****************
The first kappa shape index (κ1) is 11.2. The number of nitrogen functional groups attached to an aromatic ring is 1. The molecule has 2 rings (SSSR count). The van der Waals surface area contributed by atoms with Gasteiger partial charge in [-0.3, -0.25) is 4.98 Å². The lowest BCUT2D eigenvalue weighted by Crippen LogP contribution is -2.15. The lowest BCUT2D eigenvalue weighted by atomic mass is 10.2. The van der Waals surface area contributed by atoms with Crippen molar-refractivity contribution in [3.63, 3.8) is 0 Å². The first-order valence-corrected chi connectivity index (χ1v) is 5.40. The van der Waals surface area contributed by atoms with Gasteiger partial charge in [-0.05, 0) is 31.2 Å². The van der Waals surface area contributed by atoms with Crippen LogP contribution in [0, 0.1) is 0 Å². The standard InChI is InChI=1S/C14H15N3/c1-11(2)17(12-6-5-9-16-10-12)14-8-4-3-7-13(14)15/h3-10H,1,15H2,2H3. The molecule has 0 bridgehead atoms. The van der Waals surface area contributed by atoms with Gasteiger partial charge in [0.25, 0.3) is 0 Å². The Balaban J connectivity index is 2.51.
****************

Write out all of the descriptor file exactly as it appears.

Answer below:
The first kappa shape index (κ1) is 11.2. The number of nitrogen functional groups attached to an aromatic ring is 1. The molecule has 2 rings (SSSR count). The van der Waals surface area contributed by atoms with Gasteiger partial charge in [-0.3, -0.25) is 4.98 Å². The lowest BCUT2D eigenvalue weighted by Crippen LogP contribution is -2.15. The lowest BCUT2D eigenvalue weighted by atomic mass is 10.2. The van der Waals surface area contributed by atoms with Crippen molar-refractivity contribution in [3.63, 3.8) is 0 Å². The first-order valence-corrected chi connectivity index (χ1v) is 5.40. The van der Waals surface area contributed by atoms with Gasteiger partial charge in [-0.05, 0) is 31.2 Å². The van der Waals surface area contributed by atoms with Crippen LogP contribution in [0, 0.1) is 0 Å². The standard InChI is InChI=1S/C14H15N3/c1-11(2)17(12-6-5-9-16-10-12)14-8-4-3-7-13(14)15/h3-10H,1,15H2,2H3. The molecule has 0 bridgehead atoms. The van der Waals surface area contributed by atoms with Gasteiger partial charge in [0.25, 0.3) is 0 Å². The Balaban J connectivity index is 2.51.